To fight what is such an endemic problem within the sport, an approach throughout English football needs to be consistent if it is to be seen as universally supported, even if according to Corti, some clubs are starting to recognise the work that needs to done. "Some clubs are being quite proactive - a good example is Arsenal who are giving a lot of encouragement to an Arsenal gay supporters' group that was formed last season (the Gay Gooners). Liverpool and Manchester City have also done work with local LGBT teams and supporters."
For some clubs though the signals are less than clear. When I questioned Manchester United about their support for the football versus homophobia campaign, their response was slightly muted. "Manchester United supports the fight against homophobia in sport and it does so through the Premier League's official anti-discrimination campaign Kick It Out. The Kick It Out Equality Standard clearly illustrates the club's commitment to addressing homophobia, as part of tackling all forms of discrimination. There are many campaigns that seek the club's backing during any given season but our preference is to work with organisations that have an established relationship in the game."
As the biggest football club in the country and one of the biggest social loudspeakers in sport, an attachment to a campaign that most people would associate with racism, is not enough. With huge Premiership fixtures played every week, not least the Manchester derby yesterday, the time is right to send a clear and united message to the rest of the football stratosphere that homophobic prejudice will not be tolerated. It would take such little effort to publicly support a range of initiatives aimed at combating homophobia amongst fans; it only leads you to ask questions about the sincerity of Premiership clubs in their opposition to homophobic abuse.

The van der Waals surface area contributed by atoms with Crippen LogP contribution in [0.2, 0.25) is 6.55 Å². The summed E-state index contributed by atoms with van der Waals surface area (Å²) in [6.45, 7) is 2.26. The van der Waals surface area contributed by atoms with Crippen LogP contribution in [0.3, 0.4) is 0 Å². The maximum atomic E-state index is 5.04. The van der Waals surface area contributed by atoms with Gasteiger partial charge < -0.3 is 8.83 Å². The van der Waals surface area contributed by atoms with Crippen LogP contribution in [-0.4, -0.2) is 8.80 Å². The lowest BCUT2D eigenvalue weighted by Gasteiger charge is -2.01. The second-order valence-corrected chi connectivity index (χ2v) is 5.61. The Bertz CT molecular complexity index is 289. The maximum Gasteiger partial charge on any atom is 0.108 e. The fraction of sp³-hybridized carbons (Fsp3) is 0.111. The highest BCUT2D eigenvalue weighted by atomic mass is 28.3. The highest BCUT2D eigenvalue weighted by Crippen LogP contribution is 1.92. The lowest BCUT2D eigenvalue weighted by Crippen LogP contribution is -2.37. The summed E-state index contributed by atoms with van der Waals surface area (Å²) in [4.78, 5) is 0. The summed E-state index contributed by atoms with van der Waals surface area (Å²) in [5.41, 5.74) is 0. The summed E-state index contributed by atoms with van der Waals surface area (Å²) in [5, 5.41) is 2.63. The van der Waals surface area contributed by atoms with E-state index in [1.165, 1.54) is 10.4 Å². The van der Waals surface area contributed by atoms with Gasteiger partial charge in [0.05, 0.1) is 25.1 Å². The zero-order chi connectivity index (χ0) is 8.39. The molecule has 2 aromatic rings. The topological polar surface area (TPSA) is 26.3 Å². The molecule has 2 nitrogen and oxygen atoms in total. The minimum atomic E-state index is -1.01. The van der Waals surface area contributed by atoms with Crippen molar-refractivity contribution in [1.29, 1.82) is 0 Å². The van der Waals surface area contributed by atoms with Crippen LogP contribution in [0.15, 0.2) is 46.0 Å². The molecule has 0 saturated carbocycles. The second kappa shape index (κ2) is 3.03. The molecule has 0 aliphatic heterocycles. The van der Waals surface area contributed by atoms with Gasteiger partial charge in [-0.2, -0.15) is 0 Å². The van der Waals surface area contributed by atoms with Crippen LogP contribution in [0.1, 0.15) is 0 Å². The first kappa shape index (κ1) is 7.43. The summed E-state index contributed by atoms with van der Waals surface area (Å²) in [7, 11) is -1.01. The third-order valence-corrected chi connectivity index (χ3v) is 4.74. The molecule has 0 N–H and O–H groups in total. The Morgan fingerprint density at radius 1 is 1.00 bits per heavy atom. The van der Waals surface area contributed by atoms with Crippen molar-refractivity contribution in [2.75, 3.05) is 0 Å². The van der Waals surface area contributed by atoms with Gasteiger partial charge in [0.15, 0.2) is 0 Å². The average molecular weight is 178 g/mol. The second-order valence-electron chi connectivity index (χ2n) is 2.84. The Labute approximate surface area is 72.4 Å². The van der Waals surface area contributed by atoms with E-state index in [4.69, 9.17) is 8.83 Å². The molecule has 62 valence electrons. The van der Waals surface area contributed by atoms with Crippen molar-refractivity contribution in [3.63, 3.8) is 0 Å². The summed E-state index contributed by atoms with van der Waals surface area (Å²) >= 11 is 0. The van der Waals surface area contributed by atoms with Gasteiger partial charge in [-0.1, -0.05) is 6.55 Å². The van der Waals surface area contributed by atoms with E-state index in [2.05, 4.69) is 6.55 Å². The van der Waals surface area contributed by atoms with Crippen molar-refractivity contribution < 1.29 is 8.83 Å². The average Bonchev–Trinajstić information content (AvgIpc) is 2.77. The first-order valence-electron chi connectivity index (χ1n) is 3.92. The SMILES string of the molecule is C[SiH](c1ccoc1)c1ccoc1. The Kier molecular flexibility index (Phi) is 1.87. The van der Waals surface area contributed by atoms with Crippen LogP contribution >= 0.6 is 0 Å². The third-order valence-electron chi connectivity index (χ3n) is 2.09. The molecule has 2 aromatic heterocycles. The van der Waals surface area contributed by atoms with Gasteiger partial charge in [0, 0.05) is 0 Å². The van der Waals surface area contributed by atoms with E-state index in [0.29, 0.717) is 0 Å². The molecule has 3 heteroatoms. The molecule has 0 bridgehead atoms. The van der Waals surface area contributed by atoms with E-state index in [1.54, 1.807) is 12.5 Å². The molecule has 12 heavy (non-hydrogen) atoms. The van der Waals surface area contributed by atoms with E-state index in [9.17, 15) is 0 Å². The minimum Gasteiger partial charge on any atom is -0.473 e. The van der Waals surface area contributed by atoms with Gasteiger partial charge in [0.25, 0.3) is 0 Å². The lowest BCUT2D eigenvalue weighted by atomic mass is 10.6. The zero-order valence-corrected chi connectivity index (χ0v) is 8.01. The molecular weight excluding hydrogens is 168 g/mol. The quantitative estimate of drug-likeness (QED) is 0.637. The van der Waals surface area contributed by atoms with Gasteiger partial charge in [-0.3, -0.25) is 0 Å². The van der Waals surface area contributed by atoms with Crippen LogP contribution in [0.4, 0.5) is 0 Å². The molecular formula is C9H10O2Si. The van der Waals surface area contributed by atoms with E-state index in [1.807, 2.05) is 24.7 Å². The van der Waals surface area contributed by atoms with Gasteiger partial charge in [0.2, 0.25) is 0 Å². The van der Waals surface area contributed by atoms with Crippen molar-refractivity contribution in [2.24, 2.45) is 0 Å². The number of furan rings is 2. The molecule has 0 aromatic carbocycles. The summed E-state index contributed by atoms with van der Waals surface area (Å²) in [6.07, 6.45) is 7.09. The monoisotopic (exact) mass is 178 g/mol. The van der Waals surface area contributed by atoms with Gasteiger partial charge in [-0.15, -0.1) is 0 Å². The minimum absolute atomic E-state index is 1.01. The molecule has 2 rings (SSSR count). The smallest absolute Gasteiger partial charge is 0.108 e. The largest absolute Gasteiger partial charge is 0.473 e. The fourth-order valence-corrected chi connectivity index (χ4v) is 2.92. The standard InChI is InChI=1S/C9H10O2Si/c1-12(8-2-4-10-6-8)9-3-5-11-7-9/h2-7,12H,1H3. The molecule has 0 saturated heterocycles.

However, both Stonewall and Corti agree that the reason for such a lack of footballers coming out (there are no openly gay players in the Premier League), stems from the likelihood of a negative supporter reaction. If this is the case, then it is the clubs themselves who carry all the power here by enforcing Crown Prosecution Service guidance and dealing robustly with any incidences of homophobic chanting. The fundamental issue when facing up to these problems is to be consistent; for all clubs to accept their responsibility for what the police describe as "unacceptable" as racism or drink-driving.
For Stonewall, it is about the power of the supporters to dictate to the clubs that change is needed. "If clubs see fans tweeting, much like they have been this week, then surely it will send a clear message that they are united in support." However, with the BBC reporting of 'naïve PR' on the part of the rainbow laces campaign, many will be scratching their heads at what could have been such a small show of solidarity without any real cause for fuss.
For most clubs, the fact that it was branded by the slightly odd sight of Paddy Power caused the most official consternation. However, after talking to clubs you cannot help but feel that they are dragging their heels on the issue by claiming a need for more time or consultation. For clubs such as Man United, the distinct lack of leadership on this issue is worrying. Laces aside, their ability to reach a potential audience of millions could be pivotal, yet they have no dedicated campaign that deals solely with homophobia.
Stonewall's view is simple; after 2009's survey, in their minds, nothing has been done. It would be hard to disagree.